The seen and the unseen
When one looks at a photograph, one immediately scans its contents to create meaning. Some people take the information at face value: Yes, it's a photo of a scooter parked by a fountain in front of an old building in Majorca, Spain. Others look more closely, seeking clues to deeper meaning. The shutters upstairs are closed, but the front door is open; the scooter has only one helmet, but another scooter is beside it. A mural of a priest is between the upstairs windows. Put these elements together, and one can conjure several versions of "the story" of this photo.
To me, this is the power of the photographer and the beauty of photography. Photographers compose and capture scenes from a performance unfolding continuously before their eyes. They create narratives by what they choose to include - or exclude - from an image. The resulting photograph is as much about what is left in, as it is about what has been left out.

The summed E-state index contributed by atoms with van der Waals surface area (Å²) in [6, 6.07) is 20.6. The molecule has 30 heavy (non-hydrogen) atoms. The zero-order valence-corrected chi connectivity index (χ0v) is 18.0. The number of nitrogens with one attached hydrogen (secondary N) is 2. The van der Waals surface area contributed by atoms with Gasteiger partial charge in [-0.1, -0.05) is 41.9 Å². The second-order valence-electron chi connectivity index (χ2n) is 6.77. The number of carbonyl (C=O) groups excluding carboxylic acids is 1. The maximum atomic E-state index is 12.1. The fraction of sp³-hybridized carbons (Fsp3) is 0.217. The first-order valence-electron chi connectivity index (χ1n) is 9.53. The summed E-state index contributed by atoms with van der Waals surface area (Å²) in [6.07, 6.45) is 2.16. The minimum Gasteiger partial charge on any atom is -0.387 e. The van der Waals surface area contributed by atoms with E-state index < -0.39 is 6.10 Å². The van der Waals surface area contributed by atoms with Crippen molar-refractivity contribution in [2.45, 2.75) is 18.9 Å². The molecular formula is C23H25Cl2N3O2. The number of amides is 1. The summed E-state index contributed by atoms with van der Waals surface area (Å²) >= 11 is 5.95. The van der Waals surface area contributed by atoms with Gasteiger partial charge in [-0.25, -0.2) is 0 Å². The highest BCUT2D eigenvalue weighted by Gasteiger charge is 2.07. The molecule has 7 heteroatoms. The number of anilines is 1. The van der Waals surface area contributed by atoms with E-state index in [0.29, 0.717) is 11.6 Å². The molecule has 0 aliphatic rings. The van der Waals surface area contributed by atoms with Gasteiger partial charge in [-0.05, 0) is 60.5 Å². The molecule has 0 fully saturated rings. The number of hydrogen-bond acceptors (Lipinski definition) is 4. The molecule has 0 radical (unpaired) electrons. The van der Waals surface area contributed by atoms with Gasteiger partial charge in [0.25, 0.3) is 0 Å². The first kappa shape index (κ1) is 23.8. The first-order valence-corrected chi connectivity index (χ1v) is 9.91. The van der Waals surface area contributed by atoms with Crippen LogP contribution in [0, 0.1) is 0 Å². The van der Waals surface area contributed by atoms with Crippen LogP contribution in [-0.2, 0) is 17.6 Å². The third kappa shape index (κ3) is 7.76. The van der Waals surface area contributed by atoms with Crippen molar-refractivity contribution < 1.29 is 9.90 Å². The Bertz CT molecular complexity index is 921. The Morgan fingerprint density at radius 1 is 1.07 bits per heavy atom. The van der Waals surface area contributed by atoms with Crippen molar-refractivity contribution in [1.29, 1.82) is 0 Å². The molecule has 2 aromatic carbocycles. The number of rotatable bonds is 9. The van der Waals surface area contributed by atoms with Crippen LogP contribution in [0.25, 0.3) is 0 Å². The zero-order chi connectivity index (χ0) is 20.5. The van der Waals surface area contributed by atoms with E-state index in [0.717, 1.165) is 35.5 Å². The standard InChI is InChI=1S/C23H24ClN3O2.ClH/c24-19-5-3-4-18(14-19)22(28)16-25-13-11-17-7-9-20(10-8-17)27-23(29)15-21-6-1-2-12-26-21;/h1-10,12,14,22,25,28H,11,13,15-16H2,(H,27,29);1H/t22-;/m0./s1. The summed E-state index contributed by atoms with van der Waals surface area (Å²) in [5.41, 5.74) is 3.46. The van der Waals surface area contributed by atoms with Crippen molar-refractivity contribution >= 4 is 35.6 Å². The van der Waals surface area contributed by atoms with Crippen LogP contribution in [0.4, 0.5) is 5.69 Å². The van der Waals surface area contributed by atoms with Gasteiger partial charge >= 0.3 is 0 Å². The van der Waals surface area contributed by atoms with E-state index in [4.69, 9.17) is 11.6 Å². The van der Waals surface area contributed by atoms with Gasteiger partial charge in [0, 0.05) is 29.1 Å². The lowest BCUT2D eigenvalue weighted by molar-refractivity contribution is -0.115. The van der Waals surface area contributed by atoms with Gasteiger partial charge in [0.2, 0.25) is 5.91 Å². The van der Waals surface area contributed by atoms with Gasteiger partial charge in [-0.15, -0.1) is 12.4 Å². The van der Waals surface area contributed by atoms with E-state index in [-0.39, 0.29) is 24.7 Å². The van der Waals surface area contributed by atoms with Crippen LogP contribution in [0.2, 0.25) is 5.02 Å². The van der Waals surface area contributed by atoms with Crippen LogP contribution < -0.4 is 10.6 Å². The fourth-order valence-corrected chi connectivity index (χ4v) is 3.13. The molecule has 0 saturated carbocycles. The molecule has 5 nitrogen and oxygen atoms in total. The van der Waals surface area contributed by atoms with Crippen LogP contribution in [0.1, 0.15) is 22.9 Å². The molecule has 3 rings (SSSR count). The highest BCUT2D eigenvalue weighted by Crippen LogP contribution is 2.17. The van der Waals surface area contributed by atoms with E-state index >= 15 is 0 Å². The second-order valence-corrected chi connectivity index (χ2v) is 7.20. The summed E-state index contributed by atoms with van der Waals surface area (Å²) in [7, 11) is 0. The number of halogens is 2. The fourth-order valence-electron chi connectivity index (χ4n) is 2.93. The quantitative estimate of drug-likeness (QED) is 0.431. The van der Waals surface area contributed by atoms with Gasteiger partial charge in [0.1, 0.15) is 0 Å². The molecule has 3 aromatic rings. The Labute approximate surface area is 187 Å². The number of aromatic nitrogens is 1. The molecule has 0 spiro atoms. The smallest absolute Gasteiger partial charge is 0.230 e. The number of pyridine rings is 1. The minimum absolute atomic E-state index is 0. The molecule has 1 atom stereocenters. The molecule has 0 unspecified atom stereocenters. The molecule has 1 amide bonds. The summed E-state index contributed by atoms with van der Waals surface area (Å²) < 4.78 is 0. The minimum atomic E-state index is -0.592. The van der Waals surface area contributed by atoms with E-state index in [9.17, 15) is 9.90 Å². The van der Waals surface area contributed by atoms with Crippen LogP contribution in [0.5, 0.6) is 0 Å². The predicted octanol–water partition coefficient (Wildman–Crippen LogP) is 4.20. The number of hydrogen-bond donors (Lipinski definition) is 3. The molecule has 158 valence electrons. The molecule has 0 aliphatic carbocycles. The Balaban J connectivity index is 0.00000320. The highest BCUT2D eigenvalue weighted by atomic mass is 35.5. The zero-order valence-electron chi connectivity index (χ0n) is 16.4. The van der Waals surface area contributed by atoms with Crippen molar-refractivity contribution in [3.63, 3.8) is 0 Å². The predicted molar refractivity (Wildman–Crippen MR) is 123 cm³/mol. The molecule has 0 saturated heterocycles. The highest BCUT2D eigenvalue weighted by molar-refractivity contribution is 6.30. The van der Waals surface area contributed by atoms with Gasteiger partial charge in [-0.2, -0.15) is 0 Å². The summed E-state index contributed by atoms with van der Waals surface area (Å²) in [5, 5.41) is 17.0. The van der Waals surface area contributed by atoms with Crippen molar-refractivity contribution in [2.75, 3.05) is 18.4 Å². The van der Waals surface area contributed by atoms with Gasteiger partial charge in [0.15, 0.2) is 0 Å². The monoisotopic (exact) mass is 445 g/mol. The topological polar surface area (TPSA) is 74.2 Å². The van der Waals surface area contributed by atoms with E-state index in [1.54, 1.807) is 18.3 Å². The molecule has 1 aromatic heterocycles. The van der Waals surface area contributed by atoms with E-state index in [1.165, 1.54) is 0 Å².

I composed and captured this image earlier this year. I was very taken by the old scooter, the bronze rooster atop the fountain, and the mural on the balcony. I was not so interested in a few other things - the (unseen here) new car parked to the right of the scooters, for instance. That would have made the photo more contemporary and spoiled the Old World "look" I sought.
Mr. Sosa is the Monitor's features photo editor. He joined the staff in 1997.
(c) Copyright 2001. The Christian Science Monitor